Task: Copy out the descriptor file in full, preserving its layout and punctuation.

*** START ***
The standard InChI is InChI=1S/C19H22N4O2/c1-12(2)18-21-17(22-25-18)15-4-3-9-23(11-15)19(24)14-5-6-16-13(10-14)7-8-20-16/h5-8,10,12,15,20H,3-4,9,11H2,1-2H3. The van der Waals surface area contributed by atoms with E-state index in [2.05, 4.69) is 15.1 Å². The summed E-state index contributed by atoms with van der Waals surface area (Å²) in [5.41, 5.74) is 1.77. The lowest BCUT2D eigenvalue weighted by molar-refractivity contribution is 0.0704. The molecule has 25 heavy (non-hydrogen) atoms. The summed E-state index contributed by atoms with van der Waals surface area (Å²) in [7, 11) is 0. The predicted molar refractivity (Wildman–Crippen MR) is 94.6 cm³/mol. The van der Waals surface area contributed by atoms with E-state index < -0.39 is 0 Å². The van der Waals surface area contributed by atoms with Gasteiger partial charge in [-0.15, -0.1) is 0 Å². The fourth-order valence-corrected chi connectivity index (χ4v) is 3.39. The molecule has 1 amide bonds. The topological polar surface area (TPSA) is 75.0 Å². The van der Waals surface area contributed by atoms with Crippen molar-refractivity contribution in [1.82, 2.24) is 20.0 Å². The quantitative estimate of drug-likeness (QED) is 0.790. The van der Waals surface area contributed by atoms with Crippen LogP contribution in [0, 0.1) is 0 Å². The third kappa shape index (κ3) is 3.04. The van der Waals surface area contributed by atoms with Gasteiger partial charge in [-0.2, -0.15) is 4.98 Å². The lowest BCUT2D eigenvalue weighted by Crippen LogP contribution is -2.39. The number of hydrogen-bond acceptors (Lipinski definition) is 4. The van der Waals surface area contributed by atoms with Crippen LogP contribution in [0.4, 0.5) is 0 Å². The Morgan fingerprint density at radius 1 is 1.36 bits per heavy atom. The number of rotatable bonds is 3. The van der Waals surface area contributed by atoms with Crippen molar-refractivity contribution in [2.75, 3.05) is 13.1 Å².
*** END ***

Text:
The standard InChI is InChI=1S/C19H22N4O2/c1-12(2)18-21-17(22-25-18)15-4-3-9-23(11-15)19(24)14-5-6-16-13(10-14)7-8-20-16/h5-8,10,12,15,20H,3-4,9,11H2,1-2H3. The van der Waals surface area contributed by atoms with E-state index in [2.05, 4.69) is 15.1 Å². The summed E-state index contributed by atoms with van der Waals surface area (Å²) in [5.41, 5.74) is 1.77. The lowest BCUT2D eigenvalue weighted by molar-refractivity contribution is 0.0704. The molecule has 25 heavy (non-hydrogen) atoms. The summed E-state index contributed by atoms with van der Waals surface area (Å²) in [7, 11) is 0. The predicted molar refractivity (Wildman–Crippen MR) is 94.6 cm³/mol. The van der Waals surface area contributed by atoms with E-state index < -0.39 is 0 Å². The van der Waals surface area contributed by atoms with Gasteiger partial charge in [-0.15, -0.1) is 0 Å². The fourth-order valence-corrected chi connectivity index (χ4v) is 3.39. The molecule has 1 amide bonds. The topological polar surface area (TPSA) is 75.0 Å². The van der Waals surface area contributed by atoms with Crippen molar-refractivity contribution in [1.82, 2.24) is 20.0 Å². The quantitative estimate of drug-likeness (QED) is 0.790. The van der Waals surface area contributed by atoms with Crippen LogP contribution in [0, 0.1) is 0 Å². The third kappa shape index (κ3) is 3.04. The van der Waals surface area contributed by atoms with Gasteiger partial charge in [-0.2, -0.15) is 4.98 Å². The lowest BCUT2D eigenvalue weighted by Crippen LogP contribution is -2.39. The number of hydrogen-bond acceptors (Lipinski definition) is 4. The van der Waals surface area contributed by atoms with Crippen LogP contribution in [0.4, 0.5) is 0 Å². The Morgan fingerprint density at radius 1 is 1.36 bits per heavy atom. The number of rotatable bonds is 3. The van der Waals surface area contributed by atoms with Crippen molar-refractivity contribution in [2.75, 3.05) is 13.1 Å².